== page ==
Preprint Article Version 1 This version is not peer-reviewed

The Effects of Age, Gender, and Control Device in a Virtual-Reality Driving Simulation

Version 1 : Received: 4 May 2020 / Approved: 5 May 2020 / Online: 5 May 2020 (11:32:12 CEST)

How to cite: Chang, W. The Effects of Age, Gender, and Control Device in a Virtual-Reality Driving Simulation. Preprints 2020, 2020050074 (doi: 10.20944/preprints202005.0074.v1). Chang, W. The Effects of Age, Gender, and Control Device in a Virtual-Reality Driving Simulation. Preprints 2020, 2020050074 (doi: 10.20944/preprints202005.0074.v1).

Abstract

The application of Virtual Reality in a driving simulation is not novel, yet little is known about the use of this technology by senior populations. The effects of age, sex, control device (joystick or handlebar), and task type on wayfinding proficiency using a virtual reality (VR) driving simulation were explored. The driving experimental model involved 96 randomly recruited participants, including 48 young people and 48 seniors (split evenly by gender in each group). The experimental results and statistical analyses indicate that in a VR driving scenario task type significantly affected VR driving performance. Navigational scores were significantly higher for the straight (easy) task than for the curved (difficult) task. The aging effect was the main reason for significant and interacting effects of sex and control device. It was found that interactions between age and sex difference indicated that the young group exhibited better wayfinding performance than the senior group, and in the young group males had better performance than females. Similarly, interactions between age and control device indicated that the handlebar control device type resulted in better performance than the joystick device in the young group, but no difference was found in the senior group due to age or learning effects. Findings provide an understanding of the evaluation of the interface designs of navigational support systems, taking into consideration any effects of age, sex, control device, and task type within three-dimensional VR games and driving systems. With a VR driving simulator, seniors can test drive inaccessible products, such as electric bicycles or cars, using a computer at home.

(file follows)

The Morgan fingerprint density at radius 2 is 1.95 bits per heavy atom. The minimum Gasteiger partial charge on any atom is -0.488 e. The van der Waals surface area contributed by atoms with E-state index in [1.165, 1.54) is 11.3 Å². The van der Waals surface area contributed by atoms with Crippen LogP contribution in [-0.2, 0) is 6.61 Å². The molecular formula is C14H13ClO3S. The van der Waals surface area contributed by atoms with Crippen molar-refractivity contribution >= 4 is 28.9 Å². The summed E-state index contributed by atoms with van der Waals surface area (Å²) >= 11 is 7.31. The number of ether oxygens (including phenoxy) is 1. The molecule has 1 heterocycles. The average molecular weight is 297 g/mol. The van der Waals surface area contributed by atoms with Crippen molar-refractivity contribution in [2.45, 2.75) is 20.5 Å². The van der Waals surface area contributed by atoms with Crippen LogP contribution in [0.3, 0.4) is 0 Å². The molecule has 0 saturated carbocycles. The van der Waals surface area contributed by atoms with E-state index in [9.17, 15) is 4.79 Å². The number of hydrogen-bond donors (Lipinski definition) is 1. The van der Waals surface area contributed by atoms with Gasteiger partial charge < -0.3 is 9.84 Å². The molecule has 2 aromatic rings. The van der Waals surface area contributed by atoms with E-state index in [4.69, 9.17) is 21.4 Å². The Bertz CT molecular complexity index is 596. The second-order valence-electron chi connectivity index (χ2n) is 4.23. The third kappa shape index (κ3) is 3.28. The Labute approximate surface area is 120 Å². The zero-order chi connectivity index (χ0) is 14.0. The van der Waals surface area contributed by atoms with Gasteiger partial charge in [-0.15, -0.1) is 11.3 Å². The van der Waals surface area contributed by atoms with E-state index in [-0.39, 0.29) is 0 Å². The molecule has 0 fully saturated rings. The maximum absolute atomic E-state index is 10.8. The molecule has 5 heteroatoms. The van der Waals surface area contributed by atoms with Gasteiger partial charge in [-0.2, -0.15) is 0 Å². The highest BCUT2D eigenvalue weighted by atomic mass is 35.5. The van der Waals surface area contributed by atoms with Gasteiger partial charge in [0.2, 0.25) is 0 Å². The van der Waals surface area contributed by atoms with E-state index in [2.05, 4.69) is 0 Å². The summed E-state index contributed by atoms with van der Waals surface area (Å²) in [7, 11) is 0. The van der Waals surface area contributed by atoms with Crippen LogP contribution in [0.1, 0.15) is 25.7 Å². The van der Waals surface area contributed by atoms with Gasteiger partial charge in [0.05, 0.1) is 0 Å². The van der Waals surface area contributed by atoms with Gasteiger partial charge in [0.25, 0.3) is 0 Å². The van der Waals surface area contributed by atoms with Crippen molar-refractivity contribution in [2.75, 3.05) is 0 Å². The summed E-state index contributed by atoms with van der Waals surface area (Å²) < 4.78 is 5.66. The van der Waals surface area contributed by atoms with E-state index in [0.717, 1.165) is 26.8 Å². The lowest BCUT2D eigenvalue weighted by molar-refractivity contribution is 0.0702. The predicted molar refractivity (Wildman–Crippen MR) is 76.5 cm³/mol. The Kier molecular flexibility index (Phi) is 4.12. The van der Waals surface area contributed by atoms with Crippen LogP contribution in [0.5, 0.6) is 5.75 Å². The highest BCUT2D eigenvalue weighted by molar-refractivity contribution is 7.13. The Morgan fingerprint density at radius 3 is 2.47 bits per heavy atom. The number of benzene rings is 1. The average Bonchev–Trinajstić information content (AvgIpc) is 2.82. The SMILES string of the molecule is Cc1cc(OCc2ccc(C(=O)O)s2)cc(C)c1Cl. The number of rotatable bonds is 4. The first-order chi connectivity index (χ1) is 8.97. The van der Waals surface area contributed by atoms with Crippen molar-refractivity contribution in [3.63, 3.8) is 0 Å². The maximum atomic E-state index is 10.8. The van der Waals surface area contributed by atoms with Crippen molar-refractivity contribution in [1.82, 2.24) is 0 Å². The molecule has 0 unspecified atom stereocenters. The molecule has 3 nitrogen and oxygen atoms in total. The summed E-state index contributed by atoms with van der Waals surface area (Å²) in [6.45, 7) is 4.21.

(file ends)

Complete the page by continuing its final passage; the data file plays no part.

Subject Areas

VR; aging effect; gender difference; control device; wayfinding strategy

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